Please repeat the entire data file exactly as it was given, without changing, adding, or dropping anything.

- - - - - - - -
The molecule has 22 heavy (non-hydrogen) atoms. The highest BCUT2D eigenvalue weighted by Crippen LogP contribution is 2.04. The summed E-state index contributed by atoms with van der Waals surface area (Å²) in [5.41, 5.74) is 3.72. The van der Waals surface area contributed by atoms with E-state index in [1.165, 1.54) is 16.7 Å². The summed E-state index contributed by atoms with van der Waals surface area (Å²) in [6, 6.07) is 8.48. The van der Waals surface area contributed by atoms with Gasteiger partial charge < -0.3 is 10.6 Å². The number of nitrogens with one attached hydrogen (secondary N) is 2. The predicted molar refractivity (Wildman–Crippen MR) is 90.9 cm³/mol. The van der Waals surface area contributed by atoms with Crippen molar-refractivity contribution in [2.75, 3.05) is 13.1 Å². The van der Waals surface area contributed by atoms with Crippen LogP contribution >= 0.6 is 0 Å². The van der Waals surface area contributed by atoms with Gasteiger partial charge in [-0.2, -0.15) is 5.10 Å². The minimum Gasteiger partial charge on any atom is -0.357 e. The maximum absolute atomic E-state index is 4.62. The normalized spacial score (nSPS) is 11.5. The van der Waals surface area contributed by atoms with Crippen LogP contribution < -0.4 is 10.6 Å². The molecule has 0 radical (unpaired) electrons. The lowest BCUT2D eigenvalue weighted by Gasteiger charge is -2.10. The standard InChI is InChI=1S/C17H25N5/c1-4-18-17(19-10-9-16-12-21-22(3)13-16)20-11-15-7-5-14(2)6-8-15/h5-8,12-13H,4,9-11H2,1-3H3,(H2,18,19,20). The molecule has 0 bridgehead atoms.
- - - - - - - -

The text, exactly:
The molecule has 22 heavy (non-hydrogen) atoms. The highest BCUT2D eigenvalue weighted by Crippen LogP contribution is 2.04. The summed E-state index contributed by atoms with van der Waals surface area (Å²) in [5.41, 5.74) is 3.72. The van der Waals surface area contributed by atoms with E-state index in [1.165, 1.54) is 16.7 Å². The summed E-state index contributed by atoms with van der Waals surface area (Å²) in [6, 6.07) is 8.48. The van der Waals surface area contributed by atoms with Gasteiger partial charge < -0.3 is 10.6 Å². The number of nitrogens with one attached hydrogen (secondary N) is 2. The predicted molar refractivity (Wildman–Crippen MR) is 90.9 cm³/mol. The van der Waals surface area contributed by atoms with Crippen molar-refractivity contribution in [2.75, 3.05) is 13.1 Å². The van der Waals surface area contributed by atoms with Crippen LogP contribution >= 0.6 is 0 Å². The van der Waals surface area contributed by atoms with Gasteiger partial charge in [-0.2, -0.15) is 5.10 Å². The minimum Gasteiger partial charge on any atom is -0.357 e. The maximum absolute atomic E-state index is 4.62. The normalized spacial score (nSPS) is 11.5. The van der Waals surface area contributed by atoms with Crippen LogP contribution < -0.4 is 10.6 Å². The molecule has 0 radical (unpaired) electrons. The lowest BCUT2D eigenvalue weighted by Gasteiger charge is -2.10. The standard InChI is InChI=1S/C17H25N5/c1-4-18-17(19-10-9-16-12-21-22(3)13-16)20-11-15-7-5-14(2)6-8-15/h5-8,12-13H,4,9-11H2,1-3H3,(H2,18,19,20). The molecule has 0 bridgehead atoms.